Critical. Authoritative. Strategic.


CBR is proudly produced & published
by Technews
Issue Date: October 2007

Boost profitability with software?

1 October 2007

Mining organisations operate in an unpredictable world full of variables. They must continually address critical business issues such as process improvement, global competition, and rapid consolidation at both regional and local levels.
To be successful in this unpredictable environment, they increasingly understand the vital importance of managing the entire mining value chain.
They also understand the need to deploy assets to the best of their inherent capability and are looking for ways to further improve cost efficiencies and satisfy customer demand, while seeking to improve complex and unique operational processes.
As the industry continues to consolidate, mining organisations seek tools and processes to unite and integrate newly-merged and acquired operations.
Regional consolidation, for example, means that mines look to be able to derive economies of scale at both the physical asset and organisational levels, while moving to standardise on best practice across the organisation. For them the challenge varies from managing remote and widespread operations to effectively staying competitive in the global economy.
Mining software solutions play an integral role in supporting these efforts – from exploration systems that manage drill and grade control data to geological modelling and mine planning systems, from material tracking to laboratory information management and outbound logistics to production accounting capability for processing operations.
Mining organisations need now, more than ever before, intelligent mining solutions and a total solution approach to bring about predictability in this unpredictable world.
Because of industry consolidation, the supply of major commodities is now controlled by relatively few companies.
For example, more than 40% of the world export coal market is controlled by four global mining houses. As a result, customer expectations regarding delivery times and quality control are increasing and customer service is playing an even greater role in customer retention at mining organisations.
Another major challenge for mining organisations is being equipped to handle compliance and regulatory reporting standards such as Sarbanes-Oxley and emerging industry codes of practices.
Section 409 of Sarbanes-Oxley, for example, requires realtime visibility of operational information for risk management purposes. This means it is important to have technical mining solutions that gather information from the various production control systems and field instruments that are susceptible to day-to-day challenges such as ‘drift’ and calibration issues.
Moreover, to ensure accurate data for reporting purposes, having tools that will provide a data validation platform and enable proactive alerting when calibration issues occur are imperative to minimise the impact of poor-quality data on decision-making processes.
Production accounting solutions have emerged as a key end-user requirement in the industry to not only provide better value management but are also increasingly needed to align with industry guidelines. Historically, in the mining and metal processing industry, the accounting for metals/commodities across processing plants has not generally been performed at the requisite level required by corporate governance standards.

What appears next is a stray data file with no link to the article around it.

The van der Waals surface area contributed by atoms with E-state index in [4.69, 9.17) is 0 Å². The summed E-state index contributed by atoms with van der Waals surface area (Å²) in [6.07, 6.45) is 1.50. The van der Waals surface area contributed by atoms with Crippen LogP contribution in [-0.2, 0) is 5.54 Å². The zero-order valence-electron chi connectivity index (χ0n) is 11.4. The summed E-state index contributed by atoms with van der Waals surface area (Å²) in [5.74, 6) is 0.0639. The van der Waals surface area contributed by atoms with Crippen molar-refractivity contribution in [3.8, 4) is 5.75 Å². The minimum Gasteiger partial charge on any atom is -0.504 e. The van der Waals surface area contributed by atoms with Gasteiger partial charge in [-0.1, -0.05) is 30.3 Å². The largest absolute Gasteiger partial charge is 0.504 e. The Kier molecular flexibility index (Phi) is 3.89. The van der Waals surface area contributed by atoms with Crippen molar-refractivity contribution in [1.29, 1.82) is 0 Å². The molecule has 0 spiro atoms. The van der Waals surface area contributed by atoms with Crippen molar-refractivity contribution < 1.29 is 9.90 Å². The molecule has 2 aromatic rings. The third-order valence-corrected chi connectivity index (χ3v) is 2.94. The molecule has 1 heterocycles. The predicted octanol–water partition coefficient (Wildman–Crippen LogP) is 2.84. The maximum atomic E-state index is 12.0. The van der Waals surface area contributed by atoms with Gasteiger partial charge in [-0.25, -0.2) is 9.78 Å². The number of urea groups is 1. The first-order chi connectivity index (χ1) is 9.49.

When incompliant, a minerals/metal production operation is exposed to financial risk associated with its metal accounting process to the extent that there is uncertainty in the valuation of the quantities of metal delivered to that operation and produced by it.
In addition, there is the risk to the reputation of a company and of negative market perceptions resulting from major metal accounting discrepancies.
Dave Stevenson, vice president Mining of 
Dave Stevenson, vice president Mining of Mincom
Addressing the challenges
To address these industry challenges, mining organisations require intelligent mining solutions to better predict and manage operations – tools that provide the widest range of technical capability and which cover most aspects of the mining value chain from the exploration phase through to outbound logistics.
Key to achieving improved business outcomes is the adoption of a total solution approach where the value proposition of an integrated package of solutions is greater than the individual solutions and provides richer data to support each aspect of the mining value chain from ore body through to final product.
Solutions employed should also help mining organisations to comply with the stringent reporting requirements required to ensure good corporate governance.
By employing intelligent mining solutions and adopting a total solution approach, mining organisations can typically enjoy a decrease in maintenance, procurement and purchasing life-cycle costs or reduced inventory holding, IT overheads and ‘total cost of ownership’. They can also improve business processes (for example: people re-deployed to higher duties) which allows them to better plan and schedule activities and resources, all of which can lead to an increase in bottom line profitability.
Ultimately, intelligent mining solutions play a vital role in driving the capability that lets mining organisations be successful and maximise shareholder value, while ensuring they manage the delicate balance between optimising the life-of-mines, maximising the life-of-production plant and extending the life-of-contracts to customers.

Others who read this also read these articles

Others who read this also read these regulars

Search Site

Search Directory

  • Search for:


Previous Issues